Paul French
Paul French
Paul French was born in London and lived and worked in Shanghai for many years. He is the author of The New York Times bestseller Midnight in Peking (2011, Penguin) and City of Devils: A Shanghai Noir (2018, Picador). He also works regularly for BBC Radio.

In 1971, at the height of the Cultural Revolution, Beijing sent a film of Chinese ballet The Red Detachment of Women to the Venice International Film Festival, from where it became a hit with Western movie-goers.

China’s Hidden Century uses a remarkable variety of objects to illustrate life in the late Qing dynasty and remind visitors of events such as the Taiping Rebellion, the most destructive civil war anywhere ever.

Characters the British writer met in Hong Kong made it into one of his Cold War spy novels, as did an error he admitted cribbing from an out-of-date guidebook and which taught him to get the small stuff right.

Taiwanese artist Tan Teng-pho, known for his calming, depopulated portrayals of cities such as Shanghai and Tokyo, met a brutal death and vanished into obscurity until recent years.


Helen Fette, an American missionary turned entrepreneur, and her partner Li Mengshu, revolutionised the north China rug-making industry in the 1920s and ’30s.

’Twas the night before Christmas, and for senior detective John Creighton, the journey from Peking to join his family is derailed by a body, a brandy and a bloody whodunit.

In June 1924, a hotel was bombed in Guangzhou in an attempt to assassinate the French governor of Indochina. The plot failed, but the bomber’s influence was far-reaching.

In 1903, American artist Katharine Augusta Carl was invited to paint the first-ever portrait of China’s Empress Dowager Cixi, gaining unprecedented access to the imperial palace.

Adam Brookes uncovers some new heroes of the second Sino-Japanese war – the curators who catalogued the Forbidden City’s treasures, then packed them and ensured they were kept secure during years of conflict.

In the Beijing Legation Quarter, a diplomatic love triangle ignited an international incident that stained not only the noble family embroiled by it but Italy’s reputation in China.

Often dismissed as fanciful and racist, L. Ron Hubbard’s stories of his trips in Asia as a teenager in the 1920s might not all be made up, such as his friendship with an MI6 agent.

Tens of thousands of Chinese labourers and refugees called the Chinatown in Russia’s easternmost city home for decades until Stalin ordered it ‘liquidated’.

In this history of real pirates, we look at the ‘passenger ploy’ tactic used in the early 20th century that saw many a steamer sailing the South China Sea violently looted.

Like The Fast and the Furious movies, Grace D. Li’s debut novel about young Chinese-Americans is part heist, part about finding a family with those around you.

If you like reading historical fiction with a powerful sense of place, two debut novels from Singapore-based publisher Penguin Random House SEA with echoes of Graham Greene and Andre Malraux stand out.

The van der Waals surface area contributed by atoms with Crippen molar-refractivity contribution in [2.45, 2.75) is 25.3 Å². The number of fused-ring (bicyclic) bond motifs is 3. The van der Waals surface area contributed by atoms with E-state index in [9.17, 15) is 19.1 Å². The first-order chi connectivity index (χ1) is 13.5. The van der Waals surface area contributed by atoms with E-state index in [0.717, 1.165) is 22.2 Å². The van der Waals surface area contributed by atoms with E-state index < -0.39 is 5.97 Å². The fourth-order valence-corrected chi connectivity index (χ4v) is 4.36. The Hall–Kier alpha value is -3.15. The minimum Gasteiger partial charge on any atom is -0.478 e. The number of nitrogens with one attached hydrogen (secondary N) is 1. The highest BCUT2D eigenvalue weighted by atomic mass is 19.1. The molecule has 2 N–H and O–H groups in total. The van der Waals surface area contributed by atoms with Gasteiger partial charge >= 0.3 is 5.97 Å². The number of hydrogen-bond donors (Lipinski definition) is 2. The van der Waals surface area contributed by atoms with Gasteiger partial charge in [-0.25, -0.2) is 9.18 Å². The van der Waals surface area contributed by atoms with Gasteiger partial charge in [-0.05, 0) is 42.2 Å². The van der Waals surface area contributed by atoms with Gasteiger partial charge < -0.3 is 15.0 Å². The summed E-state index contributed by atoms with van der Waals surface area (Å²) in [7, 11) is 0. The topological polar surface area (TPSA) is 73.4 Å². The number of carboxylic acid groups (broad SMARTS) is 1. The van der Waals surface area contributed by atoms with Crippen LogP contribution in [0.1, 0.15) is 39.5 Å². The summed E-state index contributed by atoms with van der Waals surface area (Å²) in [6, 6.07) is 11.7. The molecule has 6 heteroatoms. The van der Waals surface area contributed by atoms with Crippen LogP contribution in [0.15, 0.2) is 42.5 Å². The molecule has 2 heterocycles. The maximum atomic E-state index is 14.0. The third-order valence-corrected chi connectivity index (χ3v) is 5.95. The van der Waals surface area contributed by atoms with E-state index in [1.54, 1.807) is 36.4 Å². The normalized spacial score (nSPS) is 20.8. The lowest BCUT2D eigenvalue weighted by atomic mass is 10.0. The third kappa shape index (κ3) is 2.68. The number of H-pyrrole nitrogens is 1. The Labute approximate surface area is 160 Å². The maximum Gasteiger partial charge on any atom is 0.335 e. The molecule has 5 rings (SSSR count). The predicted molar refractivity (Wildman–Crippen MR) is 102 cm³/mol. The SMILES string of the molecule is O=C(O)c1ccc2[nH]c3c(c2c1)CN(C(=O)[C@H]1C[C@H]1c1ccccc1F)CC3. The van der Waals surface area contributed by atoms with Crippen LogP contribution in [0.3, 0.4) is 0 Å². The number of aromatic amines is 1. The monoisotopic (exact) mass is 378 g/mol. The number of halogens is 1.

British artist and Beijing resident Katharine Jowett became a prolific painter of the Chinese capital in the mid-20th century, her paintings influenced by the Japanese shin-hanga style.

As modernism gained traction globally in the early 20th century, in Asia it was Shanghai that embraced the philosophical and cultural movement like no other.

Joseph Sassoon charts the rise and fall of his family’s business empire, from its roots in Baghdad to China – and to posh London drawing rooms where, the academic argues, the seeds of its doom were sown.

The apparent nostalgia for a more ‘authentic’, communal way of life in Liu Xinwu’s award-winning 1984 novel, newly translated, belies its insightful social commentary.

When ‘Seto Gin’ arrived in San Francisco from Hong Kong with a trunk of opium in 1939, authorities scrambled to unravel the case of the ‘broke banker and his comely concubine’.

Transformed today, the once verdant islands of Dom João, Montanha and Lapa, later Xiao Hengqin, Da Hengqin and Wanzai, had a tumultuous history of pirates and war.

Spies have been part of Hong Kong’s landscape since the earliest days of British rule, with everyone from the Spanish to the Japanese stirring up trouble in the city.

Novelist paints an intricate portrait of contemporary life in the Thai capital in Comrade Aeon’s Field Guide to Bangkok, where the lives of a varied cast of characters become intertwined and unravel.

Established in 1912 by a 16-year-old prodigy, the Shanghai Academy of Art and its graduates came to define the East-meets-West aesthetic of the city in its early 20th century heyday. Today, it’s buildings face demolition.

Behind the popular myth of a great city bursting forth from a humble fishing village is the true tale of Shum Chun, a place of casinos, trains, triads and the Celestial King of the South.

After Anna Pavlova enchanted Shanghai audiences, every foreign mother wanted her daughter trained by Russian dancers, whose influence on modern Chinese ballet would be long lasting.

Author Jonathan Kaufman vividly recounts the rise, and the missteps, of the phenomenally successful Sassoon and Kadoorie dynasties, who followed the British from India to Shanghai and Hong Kong.